19 October 2011 Last updated at 17:08 GMTArticle written bySoutik BiswasDelhi correspondent
Ramayana: An 'epic' controversy
"How many Ramayanas? Three hundred? Three thousand? At the end of some Ramayanas, a question is sometimes asked: How many Ramayanas have there been?" wondered the late poet and scholar AK Ramanujan of the Indian epic in a compelling essay he wrote for a University of Pittsburgh conference in 1987.
Twenty four years later, the essay, Three Hundred Ramayanas:Five Examples and Three Thoughts on Translation, finds itself at the centre of a fresh controversy. It has been dropped from the history syllabus of Delhi University after protests from hardline Hindu groups and a number of teachers. They believe the many versions recounted in the essay offend Hindu beliefs.
As Dr Ramanujan tells the story, the number of versions of the epic which have existed in India and the rest of south-east Asia for the past 2,500 years or more is simply "astonishing". Though Valmiki's Sanskrit poem Ramayana is the most influential among Indians, Ram's story is available in at least 22 languages, including Chinese, Laotian, Thai and Tibetan. Many of these languages have more than one telling of the epic.Popular epic
Twenty-five or more renditions of the epic in various genres - epics, poems, mythological stories - have been in Sanskrit alone, wrote Dr Ramanujan. There are sculptures, mask plays, puppet plays and shadow plays around the epic. One researcher, Camille Bulcke, counted 300 tellings of the epic.
Millions of Indians have read and "watched" the epic in a popular comic book and a hit TV series. I remember the soap nearly shutting down India on Sunday mornings in the mid-1980s - streets would be deserted, shops would be closed and people would bathe and garland their TV sets before the serial began.
Hindu groups first protested against the inclusion of Dr Ramanujan's essay in the syllabus in 2008. At that time, the head of Delhi University's history department was also assaulted by some hot heads. But the teachers had stuck to their guns and refused to drop the essay.
Three years later, bowing to renewed pressure, the university's top academic body decided to take the essay out of the history syllabus, though, reportedly, a minority of teachers protested against the decision. One of them, Abha Dev Habib, described the decision as "very regressive and unfortunate".
So why have the right-wing groups railed against Dr Ramanujan's essay?
Journalist Sugata Srinivasaraju suggests that the groups love the "soap telling" of the epic poem which iconises Ram and "want the narrative to retain the structure and simplicity of a bedtime story so that you fall asleep in consent and total belief as you listen to it". Literary critic Nilanjana S Ray writes in her blog that this may "have been part of the general climate of intolerance and the battle over who had the right to tell the country's history and its myths that was part of the Indian landscape between the 1980s and the 2000s". She talks about how self-appointed censors wilfully scan texts for "offensive" phrases.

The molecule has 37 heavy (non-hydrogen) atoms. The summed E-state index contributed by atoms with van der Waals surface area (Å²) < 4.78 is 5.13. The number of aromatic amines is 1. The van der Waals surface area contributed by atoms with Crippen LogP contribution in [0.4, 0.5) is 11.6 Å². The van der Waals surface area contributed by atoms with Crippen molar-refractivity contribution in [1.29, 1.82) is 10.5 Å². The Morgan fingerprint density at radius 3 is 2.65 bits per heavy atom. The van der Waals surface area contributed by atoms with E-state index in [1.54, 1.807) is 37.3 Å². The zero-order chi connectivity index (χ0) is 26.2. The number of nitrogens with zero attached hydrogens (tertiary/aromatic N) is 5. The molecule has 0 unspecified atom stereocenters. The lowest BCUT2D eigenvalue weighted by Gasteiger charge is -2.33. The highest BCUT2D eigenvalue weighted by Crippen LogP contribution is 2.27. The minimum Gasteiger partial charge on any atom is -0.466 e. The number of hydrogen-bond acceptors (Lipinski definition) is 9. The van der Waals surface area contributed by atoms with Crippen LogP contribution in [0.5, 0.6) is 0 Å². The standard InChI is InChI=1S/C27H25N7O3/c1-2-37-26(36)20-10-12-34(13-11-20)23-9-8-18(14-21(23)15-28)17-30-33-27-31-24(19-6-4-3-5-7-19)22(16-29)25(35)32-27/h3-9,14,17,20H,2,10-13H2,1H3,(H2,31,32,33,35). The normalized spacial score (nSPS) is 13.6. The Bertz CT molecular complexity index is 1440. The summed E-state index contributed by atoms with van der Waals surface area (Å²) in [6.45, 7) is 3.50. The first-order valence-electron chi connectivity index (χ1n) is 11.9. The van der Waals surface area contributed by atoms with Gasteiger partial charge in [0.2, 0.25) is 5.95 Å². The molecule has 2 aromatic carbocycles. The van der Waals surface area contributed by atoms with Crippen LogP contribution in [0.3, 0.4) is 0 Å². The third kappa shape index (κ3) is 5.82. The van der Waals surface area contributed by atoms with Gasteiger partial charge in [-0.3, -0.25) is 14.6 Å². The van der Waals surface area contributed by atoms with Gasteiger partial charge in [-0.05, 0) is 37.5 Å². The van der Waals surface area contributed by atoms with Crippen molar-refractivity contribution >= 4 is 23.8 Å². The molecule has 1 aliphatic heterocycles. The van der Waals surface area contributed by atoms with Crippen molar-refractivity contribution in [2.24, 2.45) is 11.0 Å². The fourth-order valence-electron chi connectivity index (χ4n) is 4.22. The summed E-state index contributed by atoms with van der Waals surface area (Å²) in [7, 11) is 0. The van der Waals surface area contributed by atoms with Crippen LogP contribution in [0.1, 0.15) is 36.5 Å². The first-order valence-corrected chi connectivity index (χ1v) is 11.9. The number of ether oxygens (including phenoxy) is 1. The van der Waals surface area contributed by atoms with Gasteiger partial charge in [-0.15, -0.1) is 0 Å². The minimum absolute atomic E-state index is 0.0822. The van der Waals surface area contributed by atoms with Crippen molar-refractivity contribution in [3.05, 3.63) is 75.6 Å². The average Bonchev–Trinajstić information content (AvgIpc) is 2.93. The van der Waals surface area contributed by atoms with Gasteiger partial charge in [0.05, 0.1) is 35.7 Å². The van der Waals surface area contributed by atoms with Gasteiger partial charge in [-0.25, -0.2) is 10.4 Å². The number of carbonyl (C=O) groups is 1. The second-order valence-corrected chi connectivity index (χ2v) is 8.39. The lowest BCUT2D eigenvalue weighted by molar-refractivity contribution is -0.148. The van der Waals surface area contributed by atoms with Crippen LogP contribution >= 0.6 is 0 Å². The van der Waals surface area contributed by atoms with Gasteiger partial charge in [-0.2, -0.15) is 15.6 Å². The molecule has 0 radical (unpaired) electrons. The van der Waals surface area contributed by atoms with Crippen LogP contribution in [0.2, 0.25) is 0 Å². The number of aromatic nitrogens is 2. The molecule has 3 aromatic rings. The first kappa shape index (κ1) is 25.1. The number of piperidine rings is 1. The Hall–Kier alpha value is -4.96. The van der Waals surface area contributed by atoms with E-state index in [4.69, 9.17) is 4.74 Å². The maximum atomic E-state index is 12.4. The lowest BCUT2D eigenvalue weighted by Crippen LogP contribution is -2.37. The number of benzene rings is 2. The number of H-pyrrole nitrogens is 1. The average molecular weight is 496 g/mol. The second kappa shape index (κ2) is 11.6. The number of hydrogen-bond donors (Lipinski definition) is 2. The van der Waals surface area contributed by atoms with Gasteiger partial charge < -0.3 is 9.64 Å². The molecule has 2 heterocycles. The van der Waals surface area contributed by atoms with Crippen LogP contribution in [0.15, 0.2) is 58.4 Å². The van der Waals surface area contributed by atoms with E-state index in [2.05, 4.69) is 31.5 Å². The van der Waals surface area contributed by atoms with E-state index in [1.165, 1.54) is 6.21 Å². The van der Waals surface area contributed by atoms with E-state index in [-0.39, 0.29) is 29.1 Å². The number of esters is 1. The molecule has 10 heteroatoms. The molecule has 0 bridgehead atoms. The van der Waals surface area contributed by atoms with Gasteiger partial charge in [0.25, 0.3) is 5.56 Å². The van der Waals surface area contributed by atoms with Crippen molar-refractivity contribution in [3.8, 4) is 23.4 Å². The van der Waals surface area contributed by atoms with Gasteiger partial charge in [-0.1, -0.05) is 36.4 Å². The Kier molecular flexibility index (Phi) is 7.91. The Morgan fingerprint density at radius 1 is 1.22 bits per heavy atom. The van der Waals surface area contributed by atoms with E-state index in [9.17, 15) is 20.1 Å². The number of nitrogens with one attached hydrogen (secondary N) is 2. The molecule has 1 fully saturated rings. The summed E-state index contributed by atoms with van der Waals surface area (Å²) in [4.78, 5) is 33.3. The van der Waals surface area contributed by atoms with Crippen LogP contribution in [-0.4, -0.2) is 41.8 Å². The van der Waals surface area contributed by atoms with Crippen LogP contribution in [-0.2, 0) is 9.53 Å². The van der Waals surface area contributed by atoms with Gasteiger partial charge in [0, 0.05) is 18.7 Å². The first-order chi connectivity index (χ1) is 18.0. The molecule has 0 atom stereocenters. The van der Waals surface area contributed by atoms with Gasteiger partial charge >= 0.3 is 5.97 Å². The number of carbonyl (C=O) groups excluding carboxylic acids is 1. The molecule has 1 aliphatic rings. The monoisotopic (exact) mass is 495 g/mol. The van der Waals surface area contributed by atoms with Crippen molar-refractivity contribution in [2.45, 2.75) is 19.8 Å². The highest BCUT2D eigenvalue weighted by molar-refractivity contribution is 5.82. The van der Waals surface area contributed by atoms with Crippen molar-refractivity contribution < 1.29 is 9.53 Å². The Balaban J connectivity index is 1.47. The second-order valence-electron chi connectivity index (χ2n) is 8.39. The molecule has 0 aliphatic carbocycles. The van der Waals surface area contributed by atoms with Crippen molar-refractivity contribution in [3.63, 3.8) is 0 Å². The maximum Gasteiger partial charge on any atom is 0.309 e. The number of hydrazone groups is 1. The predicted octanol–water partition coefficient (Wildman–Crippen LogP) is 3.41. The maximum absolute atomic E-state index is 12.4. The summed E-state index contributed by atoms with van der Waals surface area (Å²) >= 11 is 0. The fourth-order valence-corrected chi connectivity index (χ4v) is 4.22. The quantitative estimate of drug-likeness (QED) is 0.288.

Ms Ray is correct. Last year Mumbai University withdrew Rohinton Mistry's novel Such a Long Journey - shortlisted for the Booker Prize in 1991 - from its curriculum after the nationalist Shiv Sena staged protests against its "derogatory" references to party members. Mr Mistry said the move was "a sorry spectacle of book-burning".
Last year the state of Gujarat banned Pulitzer Prize-winning author Joseph Lelyveld's incisive Great Soul: Mahatma Gandhi and His Struggle With India long before it had been released in India. Gujarat's ruling Hindu nationalist politicians had been told that the book sensationalised Gandhi's friendship with a German man, who may have been homosexual. All this was far from true, but the ban stayed.'Humiliated'
And everybody remembers how India swiftly banned Salman Rushdie's Satanic Verses in 1998 because some clerics said it had insulted Islam. The Indian-born Rushdie had said he was "hurt and humiliated" by the decision.
The attacks on freedom of expression by the right-wing fringe extend beyond India. This July, a screening of Sita Sings the Blues, an award-winning take on the epic by American animator Nina Paley, in New York was cancelled after a local Hindu group bombarded the organisers with hundreds of protest emails. A man attending a lecture by American Indologist Wendy Doniger in London in 2003 threw an egg at her. He was apparently incensed "by the sexual thrust of her paper on one of our most sacred epics".
Salil Tripathi, who has written a book on Hindu nationalist attacks on free expression, finds Hindu groups engaging in "competitive intolerance" after realising that other faiths are able to "attract attention by challenging text, interpretations, films, books, music and imagery".
Many would agree with this. But the ease with which attacks on free expression can be mounted in a country which never tires of calling itself the world's largest democracy betrays a weak and inffectual state, which often fails to respect and protect dissenters. That, many believe, means mischievous, trouble-making minorities can easily subdue and attack dissent.